Following Amherst’s campaign in 1759, five companies of the 1st Battalion, 42nd Royal Highland Regiment (The Black Watch); the 2nd Battalion, 42nd Regiment; the 77th Regiment (Montgomery’s — The Athol Highlanders); and three companies of the New York Independents were quartered in Albany during the winter of 1759 to 1760.

The Preferred Drink

During the war years rum distillers in Albany found that their rum was a lucrative commodity to sell to bored British soldiers garrisoned in the Hudson and Mohawk Valleys wishing to get drunk.

When Dutch colonists first came to Albany in the mid-l7th century, beer was the drink of choice. After the English took over they brought their taste for rum with them. It proved to be a good item for the isolated Anglo-Dutch trading post that Albany was at the time. In the West Indies, slave labor harvested sugar cane, from which they extracted cane juice and refined it into molasses — the main ingredient in rum. Thus rum didn’t require cultivation of grain crops which resulted in a less expensive product to produce.

By mid-18th century rum became so plentiful, it was said that it was good as cash in Albany. Although described as rotgut, infused with the off-putting taste of sap leaching from pine fermentation vats, it was cheap and plentiful. The local rum worked quickly, too, to intoxicate Native Americans prior to trading sessions with Dutch colonists, who extracted better terms from beaver pelt-laden Indians when rum flowed freely compared to the dry days.

A journal account, belonging to general trader, Robert Sanders, a son-in-law of Peter Schuyler, describes Sanders purchasing from a customer by the name of Klock pelts of fox, eight raccoons and twenty-one beavers. In return Klock bought an iron pot and six gallons of rum.

In 1756, a British decree banned the operation of the rum distilleries inside the stockade at Albany. It seems the soldiers in garrison were getting drunk too often on the cheap local rum so they issued the prohibition. However, a resourceful Dutch distiller built two plants located just 100 yards outside the north gate of the stockade. The larger of the two measured sixty feet by thirty-six feet. It contained six large wooden fermentation vats, each eight feet wide and six feet tall with a 3000 gallon capacity.

Note: This is from Liberty Corridor – Chapter 21, #B

…G. William Glidden, Registered Historian, Assoc. of Public Historians

Meet the 2014 Outstanding Townshippers

The Townshippers’ Association is a non-profit, non-partisan community organization that has been serving the English-speaking community of the historical Eastern Townships, since 1979. The Outstanding Townshipper award honours individuals who have greatly impacted their communities through their volunteer work, outstanding leadership skills, and being all around positive role models.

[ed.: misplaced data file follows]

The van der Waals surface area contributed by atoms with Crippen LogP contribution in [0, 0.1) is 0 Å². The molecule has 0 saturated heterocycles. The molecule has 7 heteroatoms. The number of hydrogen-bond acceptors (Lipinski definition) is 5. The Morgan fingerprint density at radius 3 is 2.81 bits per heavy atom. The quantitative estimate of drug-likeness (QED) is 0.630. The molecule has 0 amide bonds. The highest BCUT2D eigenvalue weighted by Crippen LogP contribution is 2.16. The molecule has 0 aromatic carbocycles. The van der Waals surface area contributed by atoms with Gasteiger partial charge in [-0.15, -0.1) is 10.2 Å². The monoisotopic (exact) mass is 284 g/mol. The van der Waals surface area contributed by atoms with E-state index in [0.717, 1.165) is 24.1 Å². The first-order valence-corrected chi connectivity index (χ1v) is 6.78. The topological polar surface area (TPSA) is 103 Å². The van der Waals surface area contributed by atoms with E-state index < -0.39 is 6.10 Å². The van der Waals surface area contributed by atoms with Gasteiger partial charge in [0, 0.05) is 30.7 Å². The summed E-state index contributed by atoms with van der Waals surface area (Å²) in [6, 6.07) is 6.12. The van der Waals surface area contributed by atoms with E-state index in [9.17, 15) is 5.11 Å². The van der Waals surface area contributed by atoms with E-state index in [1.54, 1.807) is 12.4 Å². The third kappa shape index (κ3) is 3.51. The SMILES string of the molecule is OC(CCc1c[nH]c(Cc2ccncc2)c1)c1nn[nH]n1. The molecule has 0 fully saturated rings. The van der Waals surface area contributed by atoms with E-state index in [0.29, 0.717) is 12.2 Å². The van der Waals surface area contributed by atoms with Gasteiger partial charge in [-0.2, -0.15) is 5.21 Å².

This year’s well-deserved honours go to Kathryn Idell Pettes Crandall (Knowlton), Mary Lachasseur (Cowansville), Adelaide Lanktree (Farnham), and Louise Penny (Sutton).

With her evident love of community Adelaide Lanktree and her sister Louise (herself an Outstanding Townshipper) are known for their contributions towards the preservation and promotion of Anglophone heritage and have been among the finest examples of true voluntarism.

Adelaide is a member of the United Empire Loyalists’ Association of Canada, Sir John Johnson Centennial Branch [branch president, 2003 – 2007], the La Societe de restauration du patrimoine Johnson, whose mission is to restore the Sir John Johnson Family Burial Vault in Mont-Saint-Gregoire and she is involved with Farnham’s Comite du patrioine.

A prolific writer, Louise Penny has incorporated her “Three Pines” home into the 10 books she has written so far, which have been published in 25 languages, raising the profile of the Townships internationally. Louise has “found the soul of the Townships” in the hearts of the people that live here and has captured their passion and pride, stubbornness and resolve, the joy and determination.

Read the announcement for more details about all the recipients, along with photos and other details.

UELAC Magazine: The Loyalist Gazette

The UELAC publishes semi-annually the Loyalist Gazette periodical. It has always been printed and mailed to members and subscribers.

Over the last year the option of a digital version – e-magazine – has been developed. As was announced earlier in the year, the Spring edition was made available to members and subscribers. Unlike the printed version which has covers in colour but the remainder in b&w, almost all photos and some other graphics are in colour, which really brings them to life.

As a UELAC member or Gazette subscriber, you can still request the digital version of the Spring issue of the Loyalist gazette – just go to Request the Digital Version.

A policy to make digital issues generally available after one year has been implemented. NEW: You can now access the Loyalist Gazette, Vol. LI, No. 2: Fall 2013.